In the Naga village of time immemorial, life was simple, barring trophy head-hunting. There was no organised government, as it is known today, tasked with handling day to day affairs like finances and security of the village. Each member was a cultivator-cum-hunter, who toiled to survive. Every able-bodied male was a soldier, who fought to defend or raid. As the story goes, taxation, to the simple folks then, was unknown and thus, a non-existent concept.
On the contrary, Nagaland is no stranger to taxation. Tributes were exacted from weaker villages back in the day. In the present day, there is a land tax, in operation, dating back to the British colonial suzerainty and an all too obvious parallel taxation regime by the Naga Political Groups.
Still, a supposedly no-tax culture of old, together with special Constitutional privileges accorded by the Government of India, seems to have engendered a mindset hostile to state taxation in Nagaland. The perceived hostile attitude partly ensuring the death of the erstwhile Nagaland Municipal (NM) Act after more than 20 years of little to no use; an Act, which had a provision for property tax in three designated Municipal cities/towns.
The argument was that Nagaland, as a Scheduled Tribe (ST) category state, enjoyed tax exemption, including property taxation, an argument further cemented by Article 371 (A), which guarantees to the ST community of the state sole ownership over their lands, which is further interpreted as rights over anything that is built or grown on it. It has had a fund-poor state government, chiefly dependent on dole-outs from the Government of India, at odds with the community on the prospect of raising internal revenue.
Conditioned to enjoying to such Constitutional privilege, the idea of property tax was anathema to a people, who regards residential houses non-taxable. It apparently was the basis for the opposition to property taxation. However, there was another dynamic at play, which was not accounted for. It pertained to a perceived misreading of the provision outlining the mode of determining property tax in the now repealed NM Act.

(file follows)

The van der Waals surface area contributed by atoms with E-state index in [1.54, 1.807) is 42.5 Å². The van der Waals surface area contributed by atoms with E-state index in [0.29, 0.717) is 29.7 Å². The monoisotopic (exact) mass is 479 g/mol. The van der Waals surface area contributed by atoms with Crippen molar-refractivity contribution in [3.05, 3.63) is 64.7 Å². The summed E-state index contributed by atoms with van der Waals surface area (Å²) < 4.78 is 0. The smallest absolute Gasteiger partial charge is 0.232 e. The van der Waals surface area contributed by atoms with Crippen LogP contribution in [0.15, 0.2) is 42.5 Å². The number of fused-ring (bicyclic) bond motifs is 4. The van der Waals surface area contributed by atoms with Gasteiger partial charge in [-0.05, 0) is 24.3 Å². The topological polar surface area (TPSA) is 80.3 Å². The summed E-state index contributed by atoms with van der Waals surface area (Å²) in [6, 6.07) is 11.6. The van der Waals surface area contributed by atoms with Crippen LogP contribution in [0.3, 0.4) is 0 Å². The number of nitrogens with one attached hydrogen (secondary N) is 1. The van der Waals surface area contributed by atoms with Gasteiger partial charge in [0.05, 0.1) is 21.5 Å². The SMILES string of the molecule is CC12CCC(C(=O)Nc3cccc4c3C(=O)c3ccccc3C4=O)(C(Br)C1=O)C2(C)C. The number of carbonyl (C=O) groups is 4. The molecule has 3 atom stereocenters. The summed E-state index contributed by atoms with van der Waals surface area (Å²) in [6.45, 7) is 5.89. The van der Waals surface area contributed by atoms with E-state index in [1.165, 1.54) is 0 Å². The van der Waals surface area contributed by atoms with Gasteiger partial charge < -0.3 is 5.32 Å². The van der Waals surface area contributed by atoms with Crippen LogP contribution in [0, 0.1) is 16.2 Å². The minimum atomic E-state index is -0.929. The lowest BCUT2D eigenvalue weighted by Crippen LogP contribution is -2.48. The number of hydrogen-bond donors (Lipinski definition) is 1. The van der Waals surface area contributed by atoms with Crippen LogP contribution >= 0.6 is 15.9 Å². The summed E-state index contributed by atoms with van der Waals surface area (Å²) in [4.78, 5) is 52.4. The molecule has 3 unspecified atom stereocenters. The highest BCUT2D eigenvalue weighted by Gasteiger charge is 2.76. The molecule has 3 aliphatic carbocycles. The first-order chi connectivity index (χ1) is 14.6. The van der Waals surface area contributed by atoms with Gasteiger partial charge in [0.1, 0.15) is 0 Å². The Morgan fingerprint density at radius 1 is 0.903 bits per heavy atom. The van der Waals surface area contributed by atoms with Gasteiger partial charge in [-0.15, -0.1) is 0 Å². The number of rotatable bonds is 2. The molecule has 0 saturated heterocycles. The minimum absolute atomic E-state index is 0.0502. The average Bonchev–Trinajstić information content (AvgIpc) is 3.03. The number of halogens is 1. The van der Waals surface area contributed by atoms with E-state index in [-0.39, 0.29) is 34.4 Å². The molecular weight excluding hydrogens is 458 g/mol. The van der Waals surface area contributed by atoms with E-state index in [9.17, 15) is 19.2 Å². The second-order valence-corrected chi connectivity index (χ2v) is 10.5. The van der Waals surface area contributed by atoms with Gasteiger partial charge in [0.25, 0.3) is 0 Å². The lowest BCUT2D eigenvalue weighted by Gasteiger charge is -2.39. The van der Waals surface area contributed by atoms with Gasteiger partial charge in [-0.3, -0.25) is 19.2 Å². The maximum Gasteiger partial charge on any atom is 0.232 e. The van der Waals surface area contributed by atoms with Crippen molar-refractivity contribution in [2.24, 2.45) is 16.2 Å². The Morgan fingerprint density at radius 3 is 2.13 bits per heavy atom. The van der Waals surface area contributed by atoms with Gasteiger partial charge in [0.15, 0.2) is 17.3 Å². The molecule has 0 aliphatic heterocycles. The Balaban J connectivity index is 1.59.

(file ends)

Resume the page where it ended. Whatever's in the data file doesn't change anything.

The general perception was that of a tax calculated as a percentage of a property’s market value on the whole. It was not so however. The property tax would have been determined based on a formula, which first require establishing the annual rateable value (ARV) of a landed property, followed by calculating the final taxable amount as a percentage of the ARV.
For ease of understanding, ARV can be imagined as a predetermined percentage of the market value of a landed property, the rate of which was capped at 10 percent of the total valuation. The rate of (property) tax was capped at 15 percent of the ARV. In other words, the rate of tax would be 15 percent (maximum) of one-tenth of a property’s market value. For comparison, the ARV is fixed at 7.5 percent of a property’s market value, presently.
What the state government failed to do was addressing the perceived misconception.
The writer is a Principal Correspondent at The Morung Express. Comments can be sent to [email protected]